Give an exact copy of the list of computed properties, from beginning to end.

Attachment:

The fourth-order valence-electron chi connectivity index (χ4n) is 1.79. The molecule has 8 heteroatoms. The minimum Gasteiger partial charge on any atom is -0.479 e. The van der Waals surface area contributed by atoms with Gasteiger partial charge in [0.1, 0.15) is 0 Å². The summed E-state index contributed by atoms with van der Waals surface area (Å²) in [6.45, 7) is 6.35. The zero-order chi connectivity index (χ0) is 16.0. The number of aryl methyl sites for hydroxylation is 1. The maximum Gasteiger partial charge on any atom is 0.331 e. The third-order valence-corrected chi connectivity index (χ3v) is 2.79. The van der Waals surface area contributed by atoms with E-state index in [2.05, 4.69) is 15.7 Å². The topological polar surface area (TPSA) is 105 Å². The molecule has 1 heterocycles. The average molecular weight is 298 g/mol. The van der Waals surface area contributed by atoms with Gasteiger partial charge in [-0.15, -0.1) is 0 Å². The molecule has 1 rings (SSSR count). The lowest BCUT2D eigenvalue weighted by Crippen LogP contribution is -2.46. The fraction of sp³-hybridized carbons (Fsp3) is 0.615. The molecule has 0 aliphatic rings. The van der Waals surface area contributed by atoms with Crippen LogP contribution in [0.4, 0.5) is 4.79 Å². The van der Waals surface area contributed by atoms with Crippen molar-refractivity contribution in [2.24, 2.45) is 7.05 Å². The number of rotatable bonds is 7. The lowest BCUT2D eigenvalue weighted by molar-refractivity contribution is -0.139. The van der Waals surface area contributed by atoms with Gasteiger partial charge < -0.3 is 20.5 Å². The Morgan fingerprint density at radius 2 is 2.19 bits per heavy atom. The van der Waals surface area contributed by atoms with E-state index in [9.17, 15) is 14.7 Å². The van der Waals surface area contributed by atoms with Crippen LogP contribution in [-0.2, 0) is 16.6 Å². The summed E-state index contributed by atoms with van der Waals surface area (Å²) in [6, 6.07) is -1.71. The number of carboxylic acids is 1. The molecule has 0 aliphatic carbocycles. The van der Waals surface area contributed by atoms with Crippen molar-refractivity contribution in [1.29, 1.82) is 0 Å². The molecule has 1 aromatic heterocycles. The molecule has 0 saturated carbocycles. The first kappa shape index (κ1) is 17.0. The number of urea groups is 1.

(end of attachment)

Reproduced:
The fourth-order valence-electron chi connectivity index (χ4n) is 1.79. The molecule has 8 heteroatoms. The minimum Gasteiger partial charge on any atom is -0.479 e. The van der Waals surface area contributed by atoms with Gasteiger partial charge in [0.1, 0.15) is 0 Å². The summed E-state index contributed by atoms with van der Waals surface area (Å²) in [6.45, 7) is 6.35. The zero-order chi connectivity index (χ0) is 16.0. The number of aryl methyl sites for hydroxylation is 1. The maximum Gasteiger partial charge on any atom is 0.331 e. The third-order valence-corrected chi connectivity index (χ3v) is 2.79. The van der Waals surface area contributed by atoms with E-state index in [2.05, 4.69) is 15.7 Å². The topological polar surface area (TPSA) is 105 Å². The molecule has 1 heterocycles. The average molecular weight is 298 g/mol. The van der Waals surface area contributed by atoms with Gasteiger partial charge in [-0.15, -0.1) is 0 Å². The molecule has 1 rings (SSSR count). The lowest BCUT2D eigenvalue weighted by Crippen LogP contribution is -2.46. The fraction of sp³-hybridized carbons (Fsp3) is 0.615. The molecule has 0 aliphatic rings. The van der Waals surface area contributed by atoms with Crippen LogP contribution in [0.4, 0.5) is 4.79 Å². The van der Waals surface area contributed by atoms with Crippen molar-refractivity contribution in [2.24, 2.45) is 7.05 Å². The number of rotatable bonds is 7. The lowest BCUT2D eigenvalue weighted by molar-refractivity contribution is -0.139. The van der Waals surface area contributed by atoms with Gasteiger partial charge < -0.3 is 20.5 Å². The Morgan fingerprint density at radius 2 is 2.19 bits per heavy atom. The van der Waals surface area contributed by atoms with E-state index in [9.17, 15) is 14.7 Å². The van der Waals surface area contributed by atoms with Crippen LogP contribution in [-0.2, 0) is 16.6 Å². The summed E-state index contributed by atoms with van der Waals surface area (Å²) in [6, 6.07) is -1.71. The number of carboxylic acids is 1. The molecule has 0 aliphatic carbocycles. The van der Waals surface area contributed by atoms with Crippen molar-refractivity contribution in [1.29, 1.82) is 0 Å². The molecule has 1 aromatic heterocycles. The molecule has 0 saturated carbocycles. The first kappa shape index (κ1) is 17.0. The number of urea groups is 1.